Fox-Tossing: Lessons in horrific/ridiculous history


Is there a German word for "the feeling you get when something is so ridiculous that you want to laugh, yet is simultaneously jaw-droppingly horrible"? Can we make one up?

I ask, because I recently discovered Fox-Tossing, a 17th/18th century European pastime that is exactly what it sounds like. People would go out in a field and set up a little fenced-in court. Then high-society types would stand, in pairs, holding slack ropes. Then a bunch of foxes would be released into the court. When the foxes ran over the ropes, the players pulled the ropes tight, launching the foxes up into the air. Repeat until all foxes are dead.

Aren't you glad we can rot our brains with TV now, instead?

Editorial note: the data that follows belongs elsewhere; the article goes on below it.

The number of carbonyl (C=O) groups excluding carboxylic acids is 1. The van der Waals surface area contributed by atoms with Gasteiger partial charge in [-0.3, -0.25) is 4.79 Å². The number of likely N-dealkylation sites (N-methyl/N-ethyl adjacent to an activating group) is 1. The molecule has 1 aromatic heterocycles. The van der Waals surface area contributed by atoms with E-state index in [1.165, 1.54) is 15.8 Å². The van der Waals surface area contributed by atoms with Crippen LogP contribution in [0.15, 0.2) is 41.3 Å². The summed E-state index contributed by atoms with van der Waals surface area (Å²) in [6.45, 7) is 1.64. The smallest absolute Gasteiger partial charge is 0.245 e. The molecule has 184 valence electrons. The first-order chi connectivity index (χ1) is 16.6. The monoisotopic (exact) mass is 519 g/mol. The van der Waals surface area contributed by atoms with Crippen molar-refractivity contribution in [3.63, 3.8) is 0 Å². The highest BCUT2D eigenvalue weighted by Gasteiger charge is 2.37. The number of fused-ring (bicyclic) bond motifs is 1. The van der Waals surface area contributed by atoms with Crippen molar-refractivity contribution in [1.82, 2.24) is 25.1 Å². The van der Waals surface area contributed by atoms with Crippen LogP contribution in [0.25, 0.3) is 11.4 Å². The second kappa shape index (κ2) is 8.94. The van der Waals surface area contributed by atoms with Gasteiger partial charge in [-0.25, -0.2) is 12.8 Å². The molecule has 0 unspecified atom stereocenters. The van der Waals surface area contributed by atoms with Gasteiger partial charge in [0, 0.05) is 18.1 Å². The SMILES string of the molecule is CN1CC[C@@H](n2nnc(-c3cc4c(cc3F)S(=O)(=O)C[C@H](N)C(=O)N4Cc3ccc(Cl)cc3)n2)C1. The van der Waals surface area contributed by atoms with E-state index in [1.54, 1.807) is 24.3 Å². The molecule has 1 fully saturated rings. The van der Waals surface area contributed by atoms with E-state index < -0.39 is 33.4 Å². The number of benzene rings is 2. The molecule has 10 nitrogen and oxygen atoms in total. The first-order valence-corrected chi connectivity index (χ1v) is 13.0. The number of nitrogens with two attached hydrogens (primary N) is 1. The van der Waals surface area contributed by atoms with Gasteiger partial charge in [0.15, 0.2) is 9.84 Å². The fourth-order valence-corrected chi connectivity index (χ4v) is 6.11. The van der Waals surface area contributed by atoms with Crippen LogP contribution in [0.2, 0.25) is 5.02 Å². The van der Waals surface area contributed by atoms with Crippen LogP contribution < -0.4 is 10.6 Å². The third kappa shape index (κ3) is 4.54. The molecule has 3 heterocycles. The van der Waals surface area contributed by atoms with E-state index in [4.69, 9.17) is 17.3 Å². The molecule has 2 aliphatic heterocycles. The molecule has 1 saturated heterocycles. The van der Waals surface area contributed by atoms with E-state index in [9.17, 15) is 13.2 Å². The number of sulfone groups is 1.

According to the Ptak Science Books blog:

Fleming's Deutsche Jaeger (published in 1719) produced this (above) image, and commented on it: "Skilled male tossers could toss a fox 24 ft. high…At a famous fox-tossing in Dresden there were tossed some 687 foxes, 533 hares, 34 badgers, 21 wild cats, and at the end 34 young wild boar and 3 wolves…."

And a partridge in a pear tree. 10:00 am isn't too early to start drinking, right?

UPDATE: Resident German commenter Tillwe has offered a couple of possibilities: First, "fürchterliche Witzigkeit" (lit. frighteningly funnyness). He/she says that captures the mood best, but, to pack it all into one word, we could use "Grausamkeitsspäße" (lit. "funny cruelties").